Indian, US navies conduct drills in Indian Ocean amid border row with China
A US Navy carrier strike group, led by USS Nimitz, on Monday conducted maritime drills with Indian warships in the Indian Ocean region (IOR), against the backdrop of the India-China border standoff in Ladakh, people familiar with developments said on Monday.
The passage exercise involved a total of eight Indian and US warships, said an official. The drills also came at a time when tensions have mounted over China’s activities in South China Sea, where the US Navy just conducted a major exercise that involved two carrier strike groups.
“The Nimitz Carrier Strike Group is transiting through IOR. During the passage, #IndianNavy units undertook Passage Exercise (PASSEX) with #USNavy. Indian Navy had also conducted similar PASSEXs with #JMSDF (Japan) and #FrenchNavy in recent past,” the Indian Navy tweeted.
The Eastern Fleet of the Indian Navy is currently carrying out manoeuvres near Andaman and Nicobar Islands and the warships that took part in the exercise were from that fleet, said a second official.
While operating together, the US and Indian naval forces conducted high-end exercises designed to maximize training and interoperability, including air defence, the US 7th Fleet said in a statement. It said the Nimitz carrier strike group’s operations were designed to provide security throughout the region while building partnerships with friends and allies.
The 7th Fleet is the largest of the US Navy’s forward deployed fleets.
“Naval engagements such as these exercises improve the cooperation of US and Indian maritime forces and contribute to both sides’ ability to counter threats at sea, from piracy to violent extremism. These engagements also present opportunities to build upon the pre-existing strong relationship between the US and India and allow both countries to learn from each other,” it added.
The Nimitz carrier strike group, consisting of flagship USS Nimitz, Ticonderoga-class guided missile cruiser USS Princeton and Arleigh Burke-class guided missile destroyers USS Sterett and USS Ralph Johnson took part in the drills. India was represented by INS Rana, INS Sahyadri, INS Shivalik and INS Kamorta.
“It was a privilege to operate with the Indian Navy,” said Rear Admiral Jim Kirk, commander of the Nimitz carrier strike group.
The Indian Air Force has deployed half a squadron (eight to 10) of its Jaguar fighters at the Car Nicobar air base, in a show of strength amidst the tense confrontation between Indian and China along the Line of Actual Control (LAC) in Ladakh, said a third official.
The IAF has raised its guard along the northern border to deal with any military provocation by the Chinese forces and forward bases have been ordered to be on their highest state of alert.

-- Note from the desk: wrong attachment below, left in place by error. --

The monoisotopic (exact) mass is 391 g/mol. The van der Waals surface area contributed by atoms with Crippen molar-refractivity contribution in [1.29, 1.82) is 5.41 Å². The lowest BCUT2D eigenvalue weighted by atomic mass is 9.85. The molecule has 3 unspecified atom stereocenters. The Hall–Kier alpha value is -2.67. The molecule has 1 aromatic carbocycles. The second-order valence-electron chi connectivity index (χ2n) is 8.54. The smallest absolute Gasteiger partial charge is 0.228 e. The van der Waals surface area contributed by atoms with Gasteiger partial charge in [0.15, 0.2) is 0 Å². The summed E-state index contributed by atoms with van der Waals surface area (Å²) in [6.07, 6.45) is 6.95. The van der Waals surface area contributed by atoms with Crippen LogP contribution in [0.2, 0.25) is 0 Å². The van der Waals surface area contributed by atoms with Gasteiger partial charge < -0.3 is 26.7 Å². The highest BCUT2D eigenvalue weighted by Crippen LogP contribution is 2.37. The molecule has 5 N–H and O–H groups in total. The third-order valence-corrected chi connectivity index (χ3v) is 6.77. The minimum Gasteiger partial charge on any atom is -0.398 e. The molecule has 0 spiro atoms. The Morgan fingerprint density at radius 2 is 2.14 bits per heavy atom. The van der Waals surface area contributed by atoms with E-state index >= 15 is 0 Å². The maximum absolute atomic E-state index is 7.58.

The Andaman and Nicobar Islands are more than 1,200 km from mainland India. A significant volume of China’s oil imports passes through Malacca Strait, which is south-east of these islands.
The Nimitz carrier strike group entered the Indian Ocean from the Malacca Strait and is on its way to the Persian Gulf.
“A passage exercise is normally undertaken whenever an opportunity arises, in contrast to pre-planned maritime drills. While the Malabar exercise with the US will be conducted later this year, it is always good to exercise with like-minded navies and exchange best practices whenever there is a chance,” said naval affairs expert Captain DK Sharma (retd).
The navy has been on an operational alert in the Indian Ocean where scores of warships are ready for any task in the aftermath of the border row. It has positioned warships along critical sea lanes of communications and choke points under its mission-based deployment and the vessels could be diverted for any mission.
Indian warships are deployed from as far as the Persian Gulf to the Malacca Strait and northern Bay of Bengal to the southeast coast of Africa.
The nuclear-powered USS Nimitz, one of the largest warships on the planet, is returning from an operational deployment in South China Sea. A carrier strike group led by USS Ronald Reagan was part of the US drills in South China Sea.
The US deployment to South China Sea came after China’s People’s Liberation Army-Navy conducted drills in the contested waters, provoking a sharp reaction from neighbouring countries and Washington. The US Navy has said its operations in South China Sea are designed to support a “free and open” Indo-Pacific.
The stage is also set for Australia to be part of the next Malabar naval exercise conducted by India with the US and Japan, as reported by Hindustan Times on July 17. The next edition of Malabar, already delayed by the Covid-19 pandemic, is set to be held by the end of the year.
The formal invitation to Australia is expected to be extended after some time in view of delicate negotiations between India and China on disengagement and de-escalation to end their standoff along the LAC.
China has also been wary of the Quadrilateral security dialogue or Quad that was revived in late 2017 by India, the US, Australia and Japan, and these suspicions have increased since the four countries upgraded the forum to the ministerial level last year.